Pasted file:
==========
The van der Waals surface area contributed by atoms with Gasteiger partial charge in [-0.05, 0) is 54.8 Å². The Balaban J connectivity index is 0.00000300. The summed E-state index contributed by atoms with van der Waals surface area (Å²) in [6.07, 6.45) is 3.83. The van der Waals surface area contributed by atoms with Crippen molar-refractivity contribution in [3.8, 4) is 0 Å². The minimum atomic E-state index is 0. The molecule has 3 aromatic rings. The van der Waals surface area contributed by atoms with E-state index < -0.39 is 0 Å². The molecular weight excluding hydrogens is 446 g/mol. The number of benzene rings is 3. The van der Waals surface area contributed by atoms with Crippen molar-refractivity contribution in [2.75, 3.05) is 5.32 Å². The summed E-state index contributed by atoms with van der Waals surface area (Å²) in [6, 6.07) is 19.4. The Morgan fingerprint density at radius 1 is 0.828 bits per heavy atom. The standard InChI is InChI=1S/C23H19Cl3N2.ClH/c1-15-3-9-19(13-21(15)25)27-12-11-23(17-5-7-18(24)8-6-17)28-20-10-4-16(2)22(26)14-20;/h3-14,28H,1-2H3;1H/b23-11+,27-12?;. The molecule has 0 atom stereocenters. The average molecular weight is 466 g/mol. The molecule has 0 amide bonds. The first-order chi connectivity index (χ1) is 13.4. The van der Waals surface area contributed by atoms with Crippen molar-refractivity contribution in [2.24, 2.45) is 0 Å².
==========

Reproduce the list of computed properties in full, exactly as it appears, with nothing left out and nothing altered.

The van der Waals surface area contributed by atoms with Gasteiger partial charge in [-0.05, 0) is 54.8 Å². The Balaban J connectivity index is 0.00000300. The summed E-state index contributed by atoms with van der Waals surface area (Å²) in [6.07, 6.45) is 3.83. The van der Waals surface area contributed by atoms with Crippen molar-refractivity contribution in [3.8, 4) is 0 Å². The minimum atomic E-state index is 0. The molecule has 3 aromatic rings. The van der Waals surface area contributed by atoms with E-state index < -0.39 is 0 Å². The molecular weight excluding hydrogens is 446 g/mol. The number of benzene rings is 3. The van der Waals surface area contributed by atoms with Crippen molar-refractivity contribution in [2.75, 3.05) is 5.32 Å². The summed E-state index contributed by atoms with van der Waals surface area (Å²) in [6, 6.07) is 19.4. The Morgan fingerprint density at radius 1 is 0.828 bits per heavy atom. The standard InChI is InChI=1S/C23H19Cl3N2.ClH/c1-15-3-9-19(13-21(15)25)27-12-11-23(17-5-7-18(24)8-6-17)28-20-10-4-16(2)22(26)14-20;/h3-14,28H,1-2H3;1H/b23-11+,27-12?;. The molecule has 0 atom stereocenters. The average molecular weight is 466 g/mol. The molecule has 0 amide bonds. The first-order chi connectivity index (χ1) is 13.4. The van der Waals surface area contributed by atoms with Crippen molar-refractivity contribution in [2.24, 2.45) is 0 Å².